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    CPerez10 reacted to hamster in Simple UART message repeater (not working)   
    I think of std_logic_vector the same way I would think of digits in a number...  the rightmost digit is digit zero. It most likely isn't the best way set things up for this example, but it avoids the need to swap the bit ordering in the ASCII characters.
    Oh, for the button synchronization...  signals take time to get across the chip (speed of light, capacitance and so on), so different parts of the design can see different values for the same signal as it change unless. As you can't control when the user might press the button you have to sample the value of the input signal on the clock edge,  holding that in a register. That registered value is then used drive the rest of your logic.
    There is a slight complication - If the signal from the button changes state *exactly* on the clock edge, the flipflop might not be able to correctly register as a 1 or a 0, but could be in some weird "metastable" state that takes a short while to become either a 1 or a 0. To stop this causing bugs in the operation of the logic deeper in the deign, the output of that fliplfop is then sampled a second time to get a "known good, either 1 or 0" signal, that can get to where it needs to within a clock cycle.
    Hence the design pattern... btn  gets sampled into btn_metastable (which is a bit dodgy if you use it), and then btn_metastable gets sampled into btn_synchronized, which is then used by the rest of the logic.
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    CPerez10 reacted to hamster in Simple UART message repeater (not working)   
    Had a hack at it... tested working on BASYS3
    library IEEE; use IEEE.STD_LOGIC_1164.ALL; use IEEE.NUMERIC_STD.ALL; entity msg_repeater is Port ( clk : in STD_LOGIC; btn : in STD_LOGIC; tx : out STD_LOGIC; led : out STD_LOGIC_VECTOR (3 DOWNTO 0)); end msg_repeater; architecture Behavioral of msg_repeater is constant char_t : std_logic_vector (7 downto 0) := "01010100"; constant char_e : std_logic_vector (7 downto 0) := "01000101"; constant char_s : std_logic_vector (7 downto 0) := "01010011"; constant char_space : std_logic_vector (7 downto 0) := "00100000"; -- Note message is sent from bit 0 to the highest signal msg : std_logic_vector (49 downto 0) := char_space & "0" & -- Character 4, with start bit "1" & char_t & "0" & -- Character 3, wrapped in start and stop bit "1" & char_s & "0" & -- Character 2, wrapped in start and stop bit "1" & char_e & "0" & -- Character 1, wrapped in start and stop bit "1" & char_t & "0" & -- Character 0, wrapped in start and stop bit "1"; -- Idle symbol and stop bit of the last character signal msg_index : unsigned( 7 downto 0) := (others =>'0'); -- Should we send a message? signal triggered : std_logic := '0'; -- for generating the baud tick rate constant clock_rate : natural := 100000000; constant baud_rate : natural := 9600; signal baud_counter : unsigned(27 downto 0) := (others => '0'); signal baud_tick : std_logic := '0'; -- For the button synchonizer signal btn_synchronized : std_logic := '0'; signal btn_metastable : std_logic := '0'; begin process(clk) begin if rising_edge(clk) then -- Set the serial output bit tx <= msg(to_integer(msg_index)); led <= "0001"; -- Controlling the message index if baud_tick = '1' then if msg_index = 0 then -- We are waiting to be triggered if triggered = '1' then msg_index <= msg_index + 1; end if; elsif msg_index = msg'high then -- We have finished the message msg_index <= (others => '0'); triggered <= '0'; else -- We are sending bits msg_index <= msg_index + 1; end if; end if; -- Generating the baud tick if baud_counter < baud_rate then baud_tick <= '1'; baud_counter <= baud_counter - baud_rate + clock_rate; else baud_tick <= '0'; baud_counter <= baud_counter - baud_rate; end if; -- Seeing if we are triggered if btn_synchronized = '1' then triggered <= '1'; end if; -- Synchronize the button with the clock domain btn_metastable <= btn; btn_synchronized <= btn_metastable; end if; end process; end Behavioral;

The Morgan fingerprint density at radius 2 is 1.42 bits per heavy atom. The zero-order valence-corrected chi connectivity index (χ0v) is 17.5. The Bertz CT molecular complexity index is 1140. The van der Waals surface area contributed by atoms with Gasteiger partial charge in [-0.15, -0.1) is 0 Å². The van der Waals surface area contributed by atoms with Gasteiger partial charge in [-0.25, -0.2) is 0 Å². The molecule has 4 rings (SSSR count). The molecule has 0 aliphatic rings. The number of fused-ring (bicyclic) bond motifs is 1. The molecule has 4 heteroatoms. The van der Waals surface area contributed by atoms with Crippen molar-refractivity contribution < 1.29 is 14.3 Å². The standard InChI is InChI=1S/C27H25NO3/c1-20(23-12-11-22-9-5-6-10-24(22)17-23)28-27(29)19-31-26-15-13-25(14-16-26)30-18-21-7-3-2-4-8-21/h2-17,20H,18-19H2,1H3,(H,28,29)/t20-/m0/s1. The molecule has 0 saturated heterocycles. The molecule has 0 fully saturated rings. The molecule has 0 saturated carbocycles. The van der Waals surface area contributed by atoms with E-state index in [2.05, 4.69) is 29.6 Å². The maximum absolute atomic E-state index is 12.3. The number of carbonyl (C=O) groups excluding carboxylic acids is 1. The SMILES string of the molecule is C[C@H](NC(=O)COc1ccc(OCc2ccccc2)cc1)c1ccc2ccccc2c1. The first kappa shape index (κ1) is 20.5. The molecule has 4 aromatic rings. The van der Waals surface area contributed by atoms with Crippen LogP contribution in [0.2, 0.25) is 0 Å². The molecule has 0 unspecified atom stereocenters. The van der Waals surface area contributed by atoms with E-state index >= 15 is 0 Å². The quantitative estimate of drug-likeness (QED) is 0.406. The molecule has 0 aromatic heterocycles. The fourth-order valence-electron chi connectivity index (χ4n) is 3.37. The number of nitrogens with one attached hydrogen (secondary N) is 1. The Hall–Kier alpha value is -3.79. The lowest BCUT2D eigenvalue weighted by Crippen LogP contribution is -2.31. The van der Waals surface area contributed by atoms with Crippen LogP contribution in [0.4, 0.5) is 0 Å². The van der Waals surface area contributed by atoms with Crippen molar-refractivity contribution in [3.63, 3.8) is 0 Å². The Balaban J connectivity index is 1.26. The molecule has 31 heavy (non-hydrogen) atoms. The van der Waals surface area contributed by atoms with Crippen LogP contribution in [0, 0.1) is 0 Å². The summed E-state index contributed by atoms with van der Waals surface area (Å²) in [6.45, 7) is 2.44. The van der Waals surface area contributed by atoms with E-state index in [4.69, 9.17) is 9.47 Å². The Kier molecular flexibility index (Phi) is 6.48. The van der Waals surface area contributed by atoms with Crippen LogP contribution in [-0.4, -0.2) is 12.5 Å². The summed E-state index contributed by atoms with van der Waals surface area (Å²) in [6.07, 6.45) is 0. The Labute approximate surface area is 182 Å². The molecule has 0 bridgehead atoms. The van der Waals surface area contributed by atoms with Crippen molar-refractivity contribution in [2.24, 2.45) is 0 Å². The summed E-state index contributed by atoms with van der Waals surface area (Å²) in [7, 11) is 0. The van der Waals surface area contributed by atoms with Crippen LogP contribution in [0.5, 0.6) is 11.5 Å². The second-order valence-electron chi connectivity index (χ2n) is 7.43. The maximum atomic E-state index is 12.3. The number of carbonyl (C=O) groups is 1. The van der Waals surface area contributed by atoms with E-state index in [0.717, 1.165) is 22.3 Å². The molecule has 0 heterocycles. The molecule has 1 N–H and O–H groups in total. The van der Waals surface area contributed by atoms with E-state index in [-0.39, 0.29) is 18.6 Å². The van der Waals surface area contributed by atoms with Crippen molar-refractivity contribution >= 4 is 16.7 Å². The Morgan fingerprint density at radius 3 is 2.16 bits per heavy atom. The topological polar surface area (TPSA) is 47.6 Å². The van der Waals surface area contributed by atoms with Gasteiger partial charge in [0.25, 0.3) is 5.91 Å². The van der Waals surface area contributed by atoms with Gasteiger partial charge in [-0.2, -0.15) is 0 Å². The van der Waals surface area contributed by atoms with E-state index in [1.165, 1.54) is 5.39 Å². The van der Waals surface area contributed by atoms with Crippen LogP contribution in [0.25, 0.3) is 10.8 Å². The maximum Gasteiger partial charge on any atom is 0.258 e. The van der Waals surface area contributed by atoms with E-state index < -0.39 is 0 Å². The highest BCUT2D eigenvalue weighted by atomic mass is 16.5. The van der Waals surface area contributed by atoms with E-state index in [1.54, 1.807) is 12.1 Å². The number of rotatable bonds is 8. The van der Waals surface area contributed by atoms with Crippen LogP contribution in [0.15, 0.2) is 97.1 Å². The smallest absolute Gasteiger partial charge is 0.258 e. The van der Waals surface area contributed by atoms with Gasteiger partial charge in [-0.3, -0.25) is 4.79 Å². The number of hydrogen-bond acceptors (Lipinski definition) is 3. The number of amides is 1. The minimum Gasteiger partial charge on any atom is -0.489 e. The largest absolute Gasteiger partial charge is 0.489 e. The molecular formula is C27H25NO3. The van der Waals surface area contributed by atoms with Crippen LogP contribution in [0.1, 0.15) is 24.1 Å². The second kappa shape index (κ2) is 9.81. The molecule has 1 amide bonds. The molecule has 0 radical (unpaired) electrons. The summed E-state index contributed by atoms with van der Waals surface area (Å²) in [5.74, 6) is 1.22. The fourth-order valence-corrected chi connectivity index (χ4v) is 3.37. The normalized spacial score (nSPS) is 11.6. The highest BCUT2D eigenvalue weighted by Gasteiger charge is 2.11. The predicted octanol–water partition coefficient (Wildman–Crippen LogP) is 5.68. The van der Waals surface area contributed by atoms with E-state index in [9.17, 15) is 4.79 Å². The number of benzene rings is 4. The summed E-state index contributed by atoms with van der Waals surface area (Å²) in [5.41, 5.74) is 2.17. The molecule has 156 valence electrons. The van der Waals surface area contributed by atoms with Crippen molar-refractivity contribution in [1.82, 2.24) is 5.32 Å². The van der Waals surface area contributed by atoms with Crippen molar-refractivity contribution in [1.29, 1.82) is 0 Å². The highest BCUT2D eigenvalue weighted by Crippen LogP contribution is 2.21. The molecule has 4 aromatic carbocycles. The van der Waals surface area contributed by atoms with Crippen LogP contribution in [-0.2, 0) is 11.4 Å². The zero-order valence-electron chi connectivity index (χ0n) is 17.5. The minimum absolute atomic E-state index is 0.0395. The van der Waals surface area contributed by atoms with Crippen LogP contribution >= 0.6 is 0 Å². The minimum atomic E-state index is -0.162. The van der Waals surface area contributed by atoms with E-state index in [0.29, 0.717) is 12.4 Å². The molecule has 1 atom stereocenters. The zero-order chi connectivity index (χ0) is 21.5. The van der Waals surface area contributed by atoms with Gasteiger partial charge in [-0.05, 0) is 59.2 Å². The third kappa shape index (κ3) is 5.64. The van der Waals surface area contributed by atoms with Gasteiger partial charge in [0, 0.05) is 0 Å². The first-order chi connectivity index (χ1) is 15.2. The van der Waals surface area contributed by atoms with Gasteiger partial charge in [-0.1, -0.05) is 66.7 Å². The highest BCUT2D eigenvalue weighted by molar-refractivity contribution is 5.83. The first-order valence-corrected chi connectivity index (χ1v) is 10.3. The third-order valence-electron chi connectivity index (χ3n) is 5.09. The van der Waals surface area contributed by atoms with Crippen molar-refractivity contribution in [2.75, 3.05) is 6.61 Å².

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    CPerez10 reacted to xc6lx45 in Simple question regarding Anvyl Spartan 6 clock frequency   
    as a simple (oversimplified?) answer, designing for higher clock speed requires higher effort (possibly "much" higher effort), and the resulting optimizations make the code harder to work with.
    Using the clocking wizard to generate a 500 MHz PLL is easy (try it). But writing logic at those frequencies is a different story (e.g. try to implement a conventional counter that divides down to 1 Hz. Why do all those XYX_CARRY signals show up in the timing report already at synthesis?). You also need to distinguish between what is feasible in plain logic fabric, and what can be done with dedicated "hard-macro" IP blocks such as SERDES.